"When I first started playing judo (at eight years old), my mother wasn't happy because she said it was a sport for boys, too dangerous," recalls Tamura.

"I think it's because the first time we went to watch a training session, one boy broke his arm; but my father encouraged me to play. I also had a brother who was three years older than me, and I thought it would be cool to throw boys around the mat."

For the most part, Tamura has been invincible, compiling an incredible 129-4 win-loss ratio since her landmark 1990 triumph at Fukuoka.

The only trouble is, two of those four losses have come in the gold medal bouts at the Olympics, to France's Cecile Nowak in 1992 and to unheralded North Korean Kye Sun Hi four years later at Atlanta in one of the biggest shocks in Olympic judo history.

Following that loss to Kye, who moved up a weight following her victory, never to be seen again at bantamweight, Tamura thought long and hard about her future.

"I wanted to win the gold medal at Atlanta so much but I did not make it," she recalls.

"When I came back to Japan, I couldn't face putting on my judogi and going through the hard training all over again. I quit...but for only two months."

Two things made her change her mind: The Fukuoka international at the end of 1996, and the memory of a conversation with Britain's former four-time world under-48 kilogram champion, Karen Briggs, some years earlier.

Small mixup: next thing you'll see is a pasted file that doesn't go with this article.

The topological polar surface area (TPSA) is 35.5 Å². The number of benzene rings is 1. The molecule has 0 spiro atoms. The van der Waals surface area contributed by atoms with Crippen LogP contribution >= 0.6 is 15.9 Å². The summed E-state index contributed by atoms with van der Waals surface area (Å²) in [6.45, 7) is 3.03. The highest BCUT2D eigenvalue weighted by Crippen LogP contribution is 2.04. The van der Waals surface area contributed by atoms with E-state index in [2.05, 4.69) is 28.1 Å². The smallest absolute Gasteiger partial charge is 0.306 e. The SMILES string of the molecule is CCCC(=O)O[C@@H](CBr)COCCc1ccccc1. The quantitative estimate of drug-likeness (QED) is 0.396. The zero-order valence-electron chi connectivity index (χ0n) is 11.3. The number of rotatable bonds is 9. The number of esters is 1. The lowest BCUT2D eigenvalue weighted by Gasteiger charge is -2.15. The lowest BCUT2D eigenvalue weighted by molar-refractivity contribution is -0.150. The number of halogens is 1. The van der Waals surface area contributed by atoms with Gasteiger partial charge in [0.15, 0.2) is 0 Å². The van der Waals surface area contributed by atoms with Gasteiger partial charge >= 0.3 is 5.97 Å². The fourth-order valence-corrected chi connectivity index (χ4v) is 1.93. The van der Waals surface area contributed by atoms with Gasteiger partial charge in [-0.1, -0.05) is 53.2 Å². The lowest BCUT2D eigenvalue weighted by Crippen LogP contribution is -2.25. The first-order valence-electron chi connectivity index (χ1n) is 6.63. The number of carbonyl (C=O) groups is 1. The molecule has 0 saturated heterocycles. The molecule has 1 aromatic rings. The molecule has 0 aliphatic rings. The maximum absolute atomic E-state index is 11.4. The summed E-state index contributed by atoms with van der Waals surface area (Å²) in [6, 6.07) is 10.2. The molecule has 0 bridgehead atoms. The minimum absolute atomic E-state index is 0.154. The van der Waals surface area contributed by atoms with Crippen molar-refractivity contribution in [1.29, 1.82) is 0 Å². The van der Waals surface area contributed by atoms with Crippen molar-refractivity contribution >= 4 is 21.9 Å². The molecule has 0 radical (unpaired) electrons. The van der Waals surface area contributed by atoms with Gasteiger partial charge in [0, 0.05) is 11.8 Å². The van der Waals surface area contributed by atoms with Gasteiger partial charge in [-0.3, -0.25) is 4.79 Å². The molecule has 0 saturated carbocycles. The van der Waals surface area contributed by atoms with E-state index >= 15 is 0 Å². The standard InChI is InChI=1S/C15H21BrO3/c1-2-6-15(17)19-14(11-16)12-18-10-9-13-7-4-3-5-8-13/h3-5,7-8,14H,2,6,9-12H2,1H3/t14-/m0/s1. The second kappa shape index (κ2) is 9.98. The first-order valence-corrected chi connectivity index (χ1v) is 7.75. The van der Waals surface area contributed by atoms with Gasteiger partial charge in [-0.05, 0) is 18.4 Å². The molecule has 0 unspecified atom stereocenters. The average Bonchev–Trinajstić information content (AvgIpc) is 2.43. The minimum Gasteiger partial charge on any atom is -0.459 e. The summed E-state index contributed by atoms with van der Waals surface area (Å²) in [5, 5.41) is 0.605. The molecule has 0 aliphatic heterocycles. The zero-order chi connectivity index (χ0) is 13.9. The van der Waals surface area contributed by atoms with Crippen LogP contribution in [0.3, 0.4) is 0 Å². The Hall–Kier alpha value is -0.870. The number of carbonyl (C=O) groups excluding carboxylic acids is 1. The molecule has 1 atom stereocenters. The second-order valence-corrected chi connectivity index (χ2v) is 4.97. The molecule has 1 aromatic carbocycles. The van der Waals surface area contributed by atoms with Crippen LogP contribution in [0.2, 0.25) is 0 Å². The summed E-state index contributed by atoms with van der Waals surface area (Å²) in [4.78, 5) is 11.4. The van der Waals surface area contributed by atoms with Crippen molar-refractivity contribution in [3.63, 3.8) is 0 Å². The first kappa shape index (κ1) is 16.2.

"I wanted to win the Fukuoka tournament for a seventh time, and I also remember Karen Briggs advising me never to give up as long as I was enjoying it. She told me to just concentrate on competing all the time," says Tamura.

Briggs and Tamura first squared off in Fukuoka in 1990, when Tamura beat the reigning world champion in the semifinals on her way to gold.

Briggs, a five-time Fukuoka champion between 1983-88 and who retired in 1992, recalls the meeting well.

"I was approaching 30 years old at the time and I think Tamura had watched me compete at Fukuoka before that when she was very young; I was a bit of an inspiration to her," said Briggs, now married with two children and preaching the judo gospel in schools near her hometown of Hull.

"I found we were very similar in that the most important thing is determination. It's all right being good, but if you haven't got the determination to carry on then you won't be successful."

As for Tamura's plan to compete until she's 30, Briggs added: "Your body tells you when it's had enough, and in my case I was always a bit afraid I would get an injury that I wouldn't recover from. I wanted to live the rest of my life, basically.

"I didn't start playing judo until I was 12, so I'd been competing at the top for 14 years when I retired.

"In Japan, though, they start much earlier because it's a national sport, and I hope Tamura doesn't run out of steam because it does take its toll.

"I must admit when I've seen her recently she's tending to slow down a little bit, which is only natural because if you don't you would be a robot."

Daily Yomiuri, January 01, 2000